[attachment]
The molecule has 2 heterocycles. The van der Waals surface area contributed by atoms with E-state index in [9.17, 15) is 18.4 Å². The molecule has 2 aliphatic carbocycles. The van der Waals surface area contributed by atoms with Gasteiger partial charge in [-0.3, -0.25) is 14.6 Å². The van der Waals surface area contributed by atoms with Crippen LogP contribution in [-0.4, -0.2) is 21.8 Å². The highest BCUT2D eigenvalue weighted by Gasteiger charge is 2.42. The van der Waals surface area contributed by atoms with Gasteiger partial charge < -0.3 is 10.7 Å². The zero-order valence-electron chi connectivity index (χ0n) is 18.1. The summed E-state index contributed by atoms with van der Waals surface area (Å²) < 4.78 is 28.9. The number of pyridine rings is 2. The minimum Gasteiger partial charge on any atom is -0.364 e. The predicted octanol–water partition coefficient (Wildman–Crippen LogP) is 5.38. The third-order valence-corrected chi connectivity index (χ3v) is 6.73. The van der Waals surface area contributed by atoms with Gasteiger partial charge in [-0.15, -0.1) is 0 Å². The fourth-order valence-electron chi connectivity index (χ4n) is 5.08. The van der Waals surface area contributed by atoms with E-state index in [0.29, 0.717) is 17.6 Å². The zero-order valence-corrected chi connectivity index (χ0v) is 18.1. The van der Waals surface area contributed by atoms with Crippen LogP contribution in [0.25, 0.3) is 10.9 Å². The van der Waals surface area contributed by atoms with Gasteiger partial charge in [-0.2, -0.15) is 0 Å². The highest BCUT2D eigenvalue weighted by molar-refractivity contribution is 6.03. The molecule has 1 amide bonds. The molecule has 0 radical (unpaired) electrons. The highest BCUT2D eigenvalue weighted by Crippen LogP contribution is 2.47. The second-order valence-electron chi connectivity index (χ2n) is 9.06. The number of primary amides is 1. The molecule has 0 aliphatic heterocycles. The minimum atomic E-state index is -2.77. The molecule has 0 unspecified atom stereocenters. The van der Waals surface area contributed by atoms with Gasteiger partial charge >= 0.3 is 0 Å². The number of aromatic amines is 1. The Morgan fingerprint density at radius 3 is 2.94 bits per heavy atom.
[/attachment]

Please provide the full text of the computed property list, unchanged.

The molecule has 2 heterocycles. The van der Waals surface area contributed by atoms with E-state index in [9.17, 15) is 18.4 Å². The molecule has 2 aliphatic carbocycles. The van der Waals surface area contributed by atoms with Gasteiger partial charge in [-0.3, -0.25) is 14.6 Å². The van der Waals surface area contributed by atoms with Crippen LogP contribution in [-0.4, -0.2) is 21.8 Å². The highest BCUT2D eigenvalue weighted by Gasteiger charge is 2.42. The van der Waals surface area contributed by atoms with Gasteiger partial charge < -0.3 is 10.7 Å². The zero-order valence-electron chi connectivity index (χ0n) is 18.1. The summed E-state index contributed by atoms with van der Waals surface area (Å²) < 4.78 is 28.9. The number of pyridine rings is 2. The minimum Gasteiger partial charge on any atom is -0.364 e. The predicted octanol–water partition coefficient (Wildman–Crippen LogP) is 5.38. The third-order valence-corrected chi connectivity index (χ3v) is 6.73. The van der Waals surface area contributed by atoms with Gasteiger partial charge in [-0.15, -0.1) is 0 Å². The fourth-order valence-electron chi connectivity index (χ4n) is 5.08. The van der Waals surface area contributed by atoms with E-state index in [0.29, 0.717) is 17.6 Å². The zero-order valence-corrected chi connectivity index (χ0v) is 18.1. The van der Waals surface area contributed by atoms with Crippen LogP contribution in [0.25, 0.3) is 10.9 Å². The van der Waals surface area contributed by atoms with Gasteiger partial charge in [-0.2, -0.15) is 0 Å². The highest BCUT2D eigenvalue weighted by molar-refractivity contribution is 6.03. The molecule has 1 amide bonds. The molecule has 0 radical (unpaired) electrons. The highest BCUT2D eigenvalue weighted by Crippen LogP contribution is 2.47. The second-order valence-electron chi connectivity index (χ2n) is 9.06. The number of primary amides is 1. The molecule has 0 aliphatic heterocycles. The minimum atomic E-state index is -2.77. The molecule has 0 unspecified atom stereocenters. The van der Waals surface area contributed by atoms with Gasteiger partial charge >= 0.3 is 0 Å². The number of aromatic amines is 1. The Morgan fingerprint density at radius 3 is 2.94 bits per heavy atom.